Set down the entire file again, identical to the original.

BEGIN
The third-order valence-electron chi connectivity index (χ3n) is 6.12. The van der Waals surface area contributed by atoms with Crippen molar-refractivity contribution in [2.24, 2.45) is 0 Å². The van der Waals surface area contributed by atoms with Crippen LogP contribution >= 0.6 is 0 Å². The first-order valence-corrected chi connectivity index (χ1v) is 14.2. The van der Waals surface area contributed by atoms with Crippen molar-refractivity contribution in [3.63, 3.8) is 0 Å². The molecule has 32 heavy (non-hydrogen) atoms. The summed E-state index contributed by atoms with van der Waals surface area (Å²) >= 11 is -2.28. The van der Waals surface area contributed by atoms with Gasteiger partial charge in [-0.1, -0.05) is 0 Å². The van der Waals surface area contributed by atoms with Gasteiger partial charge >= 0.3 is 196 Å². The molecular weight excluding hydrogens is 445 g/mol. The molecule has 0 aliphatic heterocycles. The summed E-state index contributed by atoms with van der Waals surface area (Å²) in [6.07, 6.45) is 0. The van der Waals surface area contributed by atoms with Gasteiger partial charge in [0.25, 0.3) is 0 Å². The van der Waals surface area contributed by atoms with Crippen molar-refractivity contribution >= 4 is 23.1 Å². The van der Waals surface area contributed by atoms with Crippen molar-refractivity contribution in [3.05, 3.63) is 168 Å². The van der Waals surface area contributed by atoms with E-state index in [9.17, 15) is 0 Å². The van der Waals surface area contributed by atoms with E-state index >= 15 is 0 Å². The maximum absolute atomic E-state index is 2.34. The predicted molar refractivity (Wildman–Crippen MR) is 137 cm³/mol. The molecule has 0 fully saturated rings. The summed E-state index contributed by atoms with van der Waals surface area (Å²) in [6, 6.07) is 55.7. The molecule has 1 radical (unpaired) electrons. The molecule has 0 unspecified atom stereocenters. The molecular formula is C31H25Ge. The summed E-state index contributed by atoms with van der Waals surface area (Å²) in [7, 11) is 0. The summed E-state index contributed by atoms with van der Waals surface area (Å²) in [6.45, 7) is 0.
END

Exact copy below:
The third-order valence-electron chi connectivity index (χ3n) is 6.12. The van der Waals surface area contributed by atoms with Crippen molar-refractivity contribution in [2.24, 2.45) is 0 Å². The van der Waals surface area contributed by atoms with Crippen LogP contribution >= 0.6 is 0 Å². The first-order valence-corrected chi connectivity index (χ1v) is 14.2. The van der Waals surface area contributed by atoms with Crippen molar-refractivity contribution in [3.63, 3.8) is 0 Å². The molecule has 32 heavy (non-hydrogen) atoms. The summed E-state index contributed by atoms with van der Waals surface area (Å²) >= 11 is -2.28. The van der Waals surface area contributed by atoms with Gasteiger partial charge in [-0.1, -0.05) is 0 Å². The van der Waals surface area contributed by atoms with Gasteiger partial charge >= 0.3 is 196 Å². The molecular weight excluding hydrogens is 445 g/mol. The molecule has 0 aliphatic heterocycles. The summed E-state index contributed by atoms with van der Waals surface area (Å²) in [6.07, 6.45) is 0. The van der Waals surface area contributed by atoms with Gasteiger partial charge in [0.25, 0.3) is 0 Å². The van der Waals surface area contributed by atoms with Crippen molar-refractivity contribution >= 4 is 23.1 Å². The van der Waals surface area contributed by atoms with Crippen molar-refractivity contribution in [3.05, 3.63) is 168 Å². The van der Waals surface area contributed by atoms with E-state index in [9.17, 15) is 0 Å². The van der Waals surface area contributed by atoms with E-state index >= 15 is 0 Å². The maximum absolute atomic E-state index is 2.34. The predicted molar refractivity (Wildman–Crippen MR) is 137 cm³/mol. The molecule has 0 fully saturated rings. The summed E-state index contributed by atoms with van der Waals surface area (Å²) in [6, 6.07) is 55.7. The molecule has 1 radical (unpaired) electrons. The molecule has 0 unspecified atom stereocenters. The molecular formula is C31H25Ge. The summed E-state index contributed by atoms with van der Waals surface area (Å²) in [7, 11) is 0. The summed E-state index contributed by atoms with van der Waals surface area (Å²) in [6.45, 7) is 0.